Rural round-up

August 8, 2014

 Anti-foreigner stance ‘short-sighted’:

A New Zealand farming leader says he’s frustrated that a range of political parties are targetting foreigners and saying they shouldn’t be allowed to buy farms.

Federated Farmers vice president Anders Crofoot bought Castlepoint Station in Wairarapa after moving to New Zealand from the United States in the 1990s and went through the Overseas Investment Commission to do so.

The Labour Party has said that if it wins the general election sales of rural land to most foreigners will be banned. . .

Dairy farm purchase boosts employment

The purchase of a North Otago dairy farm by a company founded by a South Canterbury businessman will create more local jobs, the company says.

Craigmore Sustainables has received Overseas Investment Office approval to purchase a dairy farm in Tussocky Rd, months after buying three other farms in North Otago.

Craigmore is the brainchild of South Canterbury businessman and farmer Forbes Elworthy and is based in London. It also has offices around New Zealand.

“We have an extensive development programme in place for this property, including building a dairy shed, new effluent system, and native planting to assist with nutrient management,” the company’s director of commercial development, Hamish Blackman, said. . .

Lochinver owners want sale money for development – Patrick Gower:

The Kiwi seller of Lochinver Station is a century-old Kiwi business and wants to use the $70 million for a major property development that will help the expansion of Auckland.

Sir William Stevenson was the driving force behind his family’s business empire. He bought Lochinver Station 60 years ago, turning it from a vast wasteland into thriving farmland with 100,000 sheep.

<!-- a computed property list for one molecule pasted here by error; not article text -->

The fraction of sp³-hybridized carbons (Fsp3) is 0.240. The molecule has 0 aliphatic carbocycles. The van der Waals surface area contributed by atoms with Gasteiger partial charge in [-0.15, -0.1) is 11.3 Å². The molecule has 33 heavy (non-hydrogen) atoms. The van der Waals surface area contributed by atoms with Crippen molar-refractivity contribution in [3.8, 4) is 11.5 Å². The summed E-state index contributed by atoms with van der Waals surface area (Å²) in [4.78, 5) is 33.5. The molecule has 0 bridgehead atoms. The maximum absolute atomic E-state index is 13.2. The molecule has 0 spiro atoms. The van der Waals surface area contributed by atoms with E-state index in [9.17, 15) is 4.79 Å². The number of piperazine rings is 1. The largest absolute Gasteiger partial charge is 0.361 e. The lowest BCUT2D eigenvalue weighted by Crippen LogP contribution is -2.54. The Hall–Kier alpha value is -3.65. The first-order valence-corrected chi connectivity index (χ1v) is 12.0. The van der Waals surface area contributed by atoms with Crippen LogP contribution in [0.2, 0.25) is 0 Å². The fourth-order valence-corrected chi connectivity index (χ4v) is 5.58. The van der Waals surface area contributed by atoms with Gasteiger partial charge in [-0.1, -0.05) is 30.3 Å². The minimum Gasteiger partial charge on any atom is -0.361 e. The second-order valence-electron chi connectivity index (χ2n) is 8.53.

Now, the family’s attempt to sell could be blocked by politics. Sir William’s friend Morrin Cooper says he wouldn’t like that.

“The Stevenson family deserve better than this: to be used as a chopping block just because there happens to be an election around the corner.” . . .

Trade talks failure may cost NZ in Korea:

The Agricultural Trade Envoy, Mike Petersen, is warning that farmers are in danger of losing out in the lucrative South Korean markets if trade talks fail.

The latest round of negotiations have been taking place in Seoul this week.

Last week the Minister for Trade, Tim Groser said he had given his final offer to the Koreans to resolve issues such as easing tariffs for New Zealand’s farmers, which cost exporters $195 million a year. . .

In lean times, it’s still vital to look after your workers – Chris Lewis:

The buzz about town is the revised pay-outs announced by Fonterra and Westland, which have both dropped significantly. So the pressure will be mounting this spring as farmers try to keep their heads above water. In times like these it is important to run a tight ship, not only financially but with your staff.